The concourse area “below stairs” in freezing conditions was uninviting, the quality of hot food was poor but at least the service was friendly.

The away corner allocated to us was about the worst vantage point that I have experienced as an away fan and the stewarding was a little overzealous at times for, what was, a small well behaved group of away fans (around 650).

I had been to Elland Road previously in 1995 and sat behind the dug-outs and it was clear that the stadium was little changed over the last 15 years.  The ground is bland with no character although with a crowd in excess of 24,000 it had more atmosphere than any other Division One game that I had ever been too (and probably most Premiership games).

What I feared would be a humiliating defeat for the Chairboys turned into a glorious battle which as it turned out we were slightly unlucky not to win.  I came away however with the feeling that you deserve a little more than one point when you come away from Elland Road with a draw in a Division One game!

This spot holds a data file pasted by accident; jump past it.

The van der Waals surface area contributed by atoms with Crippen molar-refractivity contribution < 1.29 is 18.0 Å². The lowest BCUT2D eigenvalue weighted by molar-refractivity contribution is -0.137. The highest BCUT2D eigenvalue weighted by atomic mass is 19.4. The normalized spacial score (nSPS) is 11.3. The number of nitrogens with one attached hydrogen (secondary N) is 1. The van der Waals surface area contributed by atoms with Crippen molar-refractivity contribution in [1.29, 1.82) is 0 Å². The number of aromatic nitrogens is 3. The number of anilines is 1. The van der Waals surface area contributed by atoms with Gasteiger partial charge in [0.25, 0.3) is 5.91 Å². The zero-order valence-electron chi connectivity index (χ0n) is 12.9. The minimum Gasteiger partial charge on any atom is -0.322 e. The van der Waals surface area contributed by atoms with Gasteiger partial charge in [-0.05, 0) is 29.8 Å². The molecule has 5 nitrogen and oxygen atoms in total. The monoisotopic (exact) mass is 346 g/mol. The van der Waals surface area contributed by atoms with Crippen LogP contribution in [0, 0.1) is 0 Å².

The car park emptied quite easily with a very efficient and well marshalled traffic system it was probably the fastest that I have got away from a match with a crowd of this size.

In conclusion, not a great ground nor a particularly nice experience but an outstanding result against a side that had humbled Man Utd less than a week earlier.  

Score: Leeds 1 Wycombe 1
Attendance: 24,383.

Updated 4th April 2015

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  • Do you know that the Football Ground Guide website contains over 750 independent football ground reviews, that have been written by fans? Jun 28 2015 04:09pm